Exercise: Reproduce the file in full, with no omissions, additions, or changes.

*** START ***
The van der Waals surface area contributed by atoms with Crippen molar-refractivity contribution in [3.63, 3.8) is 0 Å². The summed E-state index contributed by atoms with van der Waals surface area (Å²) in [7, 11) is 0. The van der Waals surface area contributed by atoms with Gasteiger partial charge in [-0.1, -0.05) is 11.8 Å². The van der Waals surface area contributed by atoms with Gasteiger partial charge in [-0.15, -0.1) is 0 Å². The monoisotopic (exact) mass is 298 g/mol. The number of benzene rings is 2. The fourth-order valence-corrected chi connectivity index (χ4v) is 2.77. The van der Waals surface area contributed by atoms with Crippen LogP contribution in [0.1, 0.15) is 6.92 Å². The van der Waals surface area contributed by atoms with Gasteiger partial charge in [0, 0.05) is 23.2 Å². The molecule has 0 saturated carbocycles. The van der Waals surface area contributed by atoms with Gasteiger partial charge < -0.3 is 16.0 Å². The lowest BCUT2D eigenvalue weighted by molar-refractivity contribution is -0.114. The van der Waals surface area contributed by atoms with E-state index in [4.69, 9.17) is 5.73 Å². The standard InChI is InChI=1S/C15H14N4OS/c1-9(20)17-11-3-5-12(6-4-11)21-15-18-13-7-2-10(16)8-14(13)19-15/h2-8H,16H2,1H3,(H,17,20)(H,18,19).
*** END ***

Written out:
The van der Waals surface area contributed by atoms with Crippen molar-refractivity contribution in [3.63, 3.8) is 0 Å². The summed E-state index contributed by atoms with van der Waals surface area (Å²) in [7, 11) is 0. The van der Waals surface area contributed by atoms with Gasteiger partial charge in [-0.1, -0.05) is 11.8 Å². The van der Waals surface area contributed by atoms with Gasteiger partial charge in [-0.15, -0.1) is 0 Å². The monoisotopic (exact) mass is 298 g/mol. The number of benzene rings is 2. The fourth-order valence-corrected chi connectivity index (χ4v) is 2.77. The van der Waals surface area contributed by atoms with Crippen LogP contribution in [0.1, 0.15) is 6.92 Å². The van der Waals surface area contributed by atoms with Gasteiger partial charge in [0, 0.05) is 23.2 Å². The molecule has 0 saturated carbocycles. The van der Waals surface area contributed by atoms with Gasteiger partial charge < -0.3 is 16.0 Å². The lowest BCUT2D eigenvalue weighted by molar-refractivity contribution is -0.114. The van der Waals surface area contributed by atoms with E-state index in [4.69, 9.17) is 5.73 Å². The standard InChI is InChI=1S/C15H14N4OS/c1-9(20)17-11-3-5-12(6-4-11)21-15-18-13-7-2-10(16)8-14(13)19-15/h2-8H,16H2,1H3,(H,17,20)(H,18,19).